Northern Ireland

Border controls 'a step backwards' warns US senator George Mitchell

George Mitchell Image copyright AP
Image caption Senator George Mitchell was President Bill Clinton's special envoy to Northern Ireland

The American senator who brokered the Good Friday Agreement has warned that border controls between Northern Ireland and the Republic of Ireland would be a "step backwards" in the peace process.

Senator George Mitchell told The World This Weekend that the ability to cross the border was important.

It contributed to "the stability that's developed over the past two decades".

Changing that would have an adverse effect, he said.

"I believe that the restoration of a militarised border with strict controls limiting traffic back and forth would have an adverse effect on relations within the island of Ireland," he said.

"The ability to move back and forward across the border that has existed for the past several years has been very helpful in increasing commerce and also in reducing stereotypes on both sides.

"I think that that would be a step backward for that to occur."

Senator Mitchell , who was was President Bill Clinton's special envoy to Northern Ireland, said he did not want to prejudge any deal that may be done on the border, but he expressed optimism that the "constructive and thoughtful leaders on all sides" could reach an agreement that would "permit open access".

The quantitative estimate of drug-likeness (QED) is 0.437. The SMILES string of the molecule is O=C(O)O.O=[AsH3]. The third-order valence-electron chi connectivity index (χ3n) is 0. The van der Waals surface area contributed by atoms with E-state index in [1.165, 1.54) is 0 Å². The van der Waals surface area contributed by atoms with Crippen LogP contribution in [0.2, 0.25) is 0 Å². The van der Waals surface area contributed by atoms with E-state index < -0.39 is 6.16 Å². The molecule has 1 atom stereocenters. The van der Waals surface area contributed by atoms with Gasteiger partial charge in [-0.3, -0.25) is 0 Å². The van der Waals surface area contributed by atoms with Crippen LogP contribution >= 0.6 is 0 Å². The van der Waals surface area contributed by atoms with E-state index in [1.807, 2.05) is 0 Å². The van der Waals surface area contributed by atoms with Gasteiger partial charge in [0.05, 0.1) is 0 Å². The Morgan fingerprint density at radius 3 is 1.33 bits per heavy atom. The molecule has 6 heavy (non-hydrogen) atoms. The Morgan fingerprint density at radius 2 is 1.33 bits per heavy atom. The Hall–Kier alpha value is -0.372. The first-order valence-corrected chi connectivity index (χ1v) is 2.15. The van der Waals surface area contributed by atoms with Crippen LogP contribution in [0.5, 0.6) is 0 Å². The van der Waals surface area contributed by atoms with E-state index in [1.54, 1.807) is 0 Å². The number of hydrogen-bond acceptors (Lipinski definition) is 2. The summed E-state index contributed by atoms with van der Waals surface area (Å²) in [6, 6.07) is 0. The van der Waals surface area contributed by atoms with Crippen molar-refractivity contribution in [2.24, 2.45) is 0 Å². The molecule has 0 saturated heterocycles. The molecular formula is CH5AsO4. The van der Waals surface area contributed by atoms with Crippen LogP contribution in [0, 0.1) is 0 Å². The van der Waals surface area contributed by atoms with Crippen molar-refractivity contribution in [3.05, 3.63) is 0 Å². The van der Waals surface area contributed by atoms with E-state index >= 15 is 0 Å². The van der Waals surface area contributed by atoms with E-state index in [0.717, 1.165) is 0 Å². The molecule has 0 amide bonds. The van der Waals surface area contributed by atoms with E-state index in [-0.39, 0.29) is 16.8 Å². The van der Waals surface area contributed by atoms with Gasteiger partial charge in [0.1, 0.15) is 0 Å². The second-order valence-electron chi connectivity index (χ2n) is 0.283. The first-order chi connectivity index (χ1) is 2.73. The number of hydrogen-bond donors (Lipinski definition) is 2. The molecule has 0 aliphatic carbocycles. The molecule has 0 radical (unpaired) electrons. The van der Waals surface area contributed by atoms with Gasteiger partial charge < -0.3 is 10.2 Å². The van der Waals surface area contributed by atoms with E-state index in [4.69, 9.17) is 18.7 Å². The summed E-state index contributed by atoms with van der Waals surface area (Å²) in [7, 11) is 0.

Asked if Brexit was a breach of the Good Friday Agreement, Senator Mitchell said the deal "plainly contemplates the possibility of a vote under certain circumstances" that change Northern Ireland's constitutional position.

"The agreement plainly provides that the political status of Northern Ireland can be determined or changed only through a vote - and it's the informed consent through a vote - of the people of Northern Ireland," he said.

He added: "I'll leave those arguments to the people of Northern Ireland and the UK."

Senator Mitchell also said Britain and Ireland's membership of the European Union had helped create the conditions for the peace process in Northern Ireland.

"There can be no doubt that the presence of Ireland and the United Kingdom in the EU was a significant factor in leading both governments to reach the conclusion that if there was to be a resolution to the conflict in the North it had to be led and underpinned by a joint effort by the two governments," he said.

"I think their being in the European Union for some years before that was a significant factor in the warming of what had been a very cold relationship."

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